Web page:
Last year, Monster and Brandwatch launched their first annual job report, looking at how people discuss their sentiments about their jobs on Twitter. This year’s study of more than 2 million tweets yielded some interesting shifts in perspective.


According to the report, job love on the West Coast is declining, while dissatisfaction continues to grow on the East Coast. Idaho, Montana and North Dakota topped the states where people expressed the most job love across industries including heavy equipment operator, carpenter and technical-support representative.

#Joblove_Top 5 states skillset

Michigan topped the list of states where people seem to hate their jobs most, particularly those with manufacturing-related skills. While nurses were in love with their jobs in the previous report, the industry is not feeling the love so much anymore. In fact, among top 10 states for job dissatisfaction, nursing was one of the most frequently listed jobs.

#Joblove_Bottom 5 states skillset

Overall, food and beverage industry workers are still pretty unhappy with their work, as are retail and finance industry workers. The happiest workers appear to be those in the education, travel and health care fields.

To see more data about peak job love or hate, check out the interactive infographic. And for a deeper dive, download the full report.

72% of Businesses Plan to Kill Passwords By 2025 (Infographic)

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In an increasingly sophisticated infrastructure, username/password combinations are a standard but persistently weak link in digital security. Not even Facebook co-founder and CEO Mark Zuckerberg is immune to poor password practices and sensitive user  information leaks. A report from Telesign examines the future of the password and of online security.

Telesign surveyed security experts across 15 industries in the U.S. and found that 70 percent believe passwords are an insufficient security measure. Internet users still don’t diversify their passwords enough, with 73 percent of all online accounts guarded by duplicate passwords.

What’s more impactful is the amount of fraud that happens as a result of leaks and hacks. 90 percent of companies surveyed had been victims of fraud, and fraud accounted for 42 percent of company financial losses. 42 percent of these attacks were related to phishing or spam, and 39 percent related to payment or credit-card fraud.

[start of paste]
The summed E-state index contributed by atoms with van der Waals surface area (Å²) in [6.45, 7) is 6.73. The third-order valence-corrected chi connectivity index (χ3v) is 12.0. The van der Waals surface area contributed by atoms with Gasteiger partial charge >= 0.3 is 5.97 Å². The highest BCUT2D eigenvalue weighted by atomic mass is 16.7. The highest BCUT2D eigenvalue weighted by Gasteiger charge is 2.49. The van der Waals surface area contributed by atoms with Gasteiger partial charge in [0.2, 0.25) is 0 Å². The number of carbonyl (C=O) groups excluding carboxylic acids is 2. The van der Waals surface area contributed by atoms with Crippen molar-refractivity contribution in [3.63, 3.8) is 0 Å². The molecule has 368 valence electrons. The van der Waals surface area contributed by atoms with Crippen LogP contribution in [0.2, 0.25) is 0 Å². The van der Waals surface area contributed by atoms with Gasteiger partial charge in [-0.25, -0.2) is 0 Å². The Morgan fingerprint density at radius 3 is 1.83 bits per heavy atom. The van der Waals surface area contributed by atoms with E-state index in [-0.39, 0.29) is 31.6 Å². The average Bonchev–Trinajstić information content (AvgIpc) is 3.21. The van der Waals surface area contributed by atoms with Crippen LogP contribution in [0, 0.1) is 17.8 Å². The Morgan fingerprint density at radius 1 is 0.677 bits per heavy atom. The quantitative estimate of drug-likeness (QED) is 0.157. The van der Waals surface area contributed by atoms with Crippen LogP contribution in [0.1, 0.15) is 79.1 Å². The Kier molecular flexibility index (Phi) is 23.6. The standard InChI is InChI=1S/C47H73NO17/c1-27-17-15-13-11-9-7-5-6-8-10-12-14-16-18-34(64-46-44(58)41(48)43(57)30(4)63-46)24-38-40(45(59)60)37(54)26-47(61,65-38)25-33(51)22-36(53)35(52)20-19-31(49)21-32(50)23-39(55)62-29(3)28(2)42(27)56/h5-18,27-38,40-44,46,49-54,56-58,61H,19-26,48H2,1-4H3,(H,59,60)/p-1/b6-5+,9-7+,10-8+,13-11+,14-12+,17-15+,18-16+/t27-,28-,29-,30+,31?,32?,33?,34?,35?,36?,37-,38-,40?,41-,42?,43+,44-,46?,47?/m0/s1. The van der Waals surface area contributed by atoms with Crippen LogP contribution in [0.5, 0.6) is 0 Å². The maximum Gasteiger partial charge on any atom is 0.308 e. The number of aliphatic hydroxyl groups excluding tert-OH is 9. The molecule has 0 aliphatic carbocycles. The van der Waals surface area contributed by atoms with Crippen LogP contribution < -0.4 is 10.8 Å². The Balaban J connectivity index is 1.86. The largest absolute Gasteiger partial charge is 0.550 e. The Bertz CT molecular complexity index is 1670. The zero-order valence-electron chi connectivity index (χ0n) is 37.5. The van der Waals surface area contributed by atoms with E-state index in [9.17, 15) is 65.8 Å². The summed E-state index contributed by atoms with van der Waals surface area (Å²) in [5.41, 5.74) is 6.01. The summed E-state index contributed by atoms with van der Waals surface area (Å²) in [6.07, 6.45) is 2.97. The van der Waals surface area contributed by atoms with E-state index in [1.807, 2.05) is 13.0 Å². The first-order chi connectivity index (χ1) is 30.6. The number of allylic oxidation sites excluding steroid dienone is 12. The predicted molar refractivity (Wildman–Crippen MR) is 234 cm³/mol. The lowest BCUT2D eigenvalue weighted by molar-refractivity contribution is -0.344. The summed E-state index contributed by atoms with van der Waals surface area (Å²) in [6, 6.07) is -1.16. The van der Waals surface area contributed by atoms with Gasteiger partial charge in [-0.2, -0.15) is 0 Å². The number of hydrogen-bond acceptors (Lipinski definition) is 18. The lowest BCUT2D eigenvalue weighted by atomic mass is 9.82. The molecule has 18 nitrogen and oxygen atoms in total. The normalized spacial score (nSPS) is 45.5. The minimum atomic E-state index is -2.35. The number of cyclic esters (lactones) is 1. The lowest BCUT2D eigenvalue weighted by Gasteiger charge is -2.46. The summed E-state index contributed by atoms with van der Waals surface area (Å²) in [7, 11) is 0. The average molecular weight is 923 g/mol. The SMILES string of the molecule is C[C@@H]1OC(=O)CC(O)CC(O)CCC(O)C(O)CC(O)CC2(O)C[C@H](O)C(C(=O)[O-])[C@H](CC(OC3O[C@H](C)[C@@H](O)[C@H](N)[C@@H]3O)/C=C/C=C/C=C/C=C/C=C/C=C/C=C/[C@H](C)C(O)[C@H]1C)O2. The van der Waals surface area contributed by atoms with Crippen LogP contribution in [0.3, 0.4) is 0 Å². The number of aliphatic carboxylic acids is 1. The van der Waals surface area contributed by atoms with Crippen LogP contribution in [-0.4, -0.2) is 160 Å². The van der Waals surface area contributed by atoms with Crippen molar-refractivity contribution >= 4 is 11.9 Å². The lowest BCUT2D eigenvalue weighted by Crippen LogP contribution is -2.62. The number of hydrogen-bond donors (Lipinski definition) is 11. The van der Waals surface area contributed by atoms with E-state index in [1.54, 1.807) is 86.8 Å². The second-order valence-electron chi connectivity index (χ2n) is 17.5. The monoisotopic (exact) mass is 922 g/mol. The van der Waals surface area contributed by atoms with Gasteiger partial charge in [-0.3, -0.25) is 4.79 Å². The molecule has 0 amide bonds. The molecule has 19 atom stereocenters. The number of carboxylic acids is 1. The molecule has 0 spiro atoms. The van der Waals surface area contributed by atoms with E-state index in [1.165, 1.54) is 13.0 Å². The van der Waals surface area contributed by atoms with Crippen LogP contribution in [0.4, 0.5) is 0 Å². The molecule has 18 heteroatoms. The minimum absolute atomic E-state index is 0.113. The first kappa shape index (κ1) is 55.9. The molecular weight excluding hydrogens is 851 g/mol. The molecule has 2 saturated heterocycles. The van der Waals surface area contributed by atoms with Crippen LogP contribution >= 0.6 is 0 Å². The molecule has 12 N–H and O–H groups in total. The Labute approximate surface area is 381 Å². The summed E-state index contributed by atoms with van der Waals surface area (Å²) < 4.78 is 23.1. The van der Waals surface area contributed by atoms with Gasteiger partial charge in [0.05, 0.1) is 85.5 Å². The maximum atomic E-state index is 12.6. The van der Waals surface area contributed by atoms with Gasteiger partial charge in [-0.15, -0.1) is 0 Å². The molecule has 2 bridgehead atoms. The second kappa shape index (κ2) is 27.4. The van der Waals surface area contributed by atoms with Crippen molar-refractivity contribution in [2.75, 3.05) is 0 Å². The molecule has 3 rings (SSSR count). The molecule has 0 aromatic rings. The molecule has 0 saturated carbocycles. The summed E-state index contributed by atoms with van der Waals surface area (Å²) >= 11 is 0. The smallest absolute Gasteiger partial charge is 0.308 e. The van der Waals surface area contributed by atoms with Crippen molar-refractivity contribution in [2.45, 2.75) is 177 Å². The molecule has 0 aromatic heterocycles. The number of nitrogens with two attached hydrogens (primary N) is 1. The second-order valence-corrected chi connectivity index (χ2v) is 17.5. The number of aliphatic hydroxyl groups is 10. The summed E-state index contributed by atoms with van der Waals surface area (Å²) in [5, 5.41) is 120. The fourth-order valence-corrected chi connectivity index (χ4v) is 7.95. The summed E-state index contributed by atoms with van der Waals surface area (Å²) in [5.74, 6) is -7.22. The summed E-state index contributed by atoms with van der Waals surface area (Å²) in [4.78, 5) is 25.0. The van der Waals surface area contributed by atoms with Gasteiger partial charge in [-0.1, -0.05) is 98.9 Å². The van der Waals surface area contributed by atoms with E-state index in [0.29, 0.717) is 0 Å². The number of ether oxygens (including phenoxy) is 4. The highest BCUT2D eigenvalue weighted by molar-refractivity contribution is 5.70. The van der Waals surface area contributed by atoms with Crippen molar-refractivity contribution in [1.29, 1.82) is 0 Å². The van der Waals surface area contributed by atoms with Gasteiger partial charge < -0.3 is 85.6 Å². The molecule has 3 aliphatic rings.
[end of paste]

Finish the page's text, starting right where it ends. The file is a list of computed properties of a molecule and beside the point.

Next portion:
However, strategies are emerging, and companies are changing their ways. The report predicts that by 2025, 72 percent of companies will stop using passwords, and 36 percent will stop using them in as little as four years. The two main avenues of change are two-factor authentication and behavioral biometrics.

While 85 percent of companies plan to use 2FA within the next 12 months, users have historically been reluctant to implement the technology. Behavioral biometrics, on the other hand, could increase security dramatically without impacting user experience.

According to the report:

Behavioral biometrics is designed to prevent account takeovers by continuously authenticating web and mobile application users. The technology works by recognizing users based on their behavior patterns, such as keystrokes, mouse dynamics and screen interactions.

Additional factors, such as geolocation, could add subsequent layers to security protocols, making the technology even more secure. 83 percent agree that behavioral biometrics would increase security without compromising user interfaces, 54 percent plan to implement it this year or later and 22 percent are already using this method to improve security.

Passwords may still stick around for a while, but with better solutions adding more complex layers to security protocols all the time, the days of the password may be numbered.

For more information view the infographic below  or check out the full report.


Image courtesy of Shutterstock.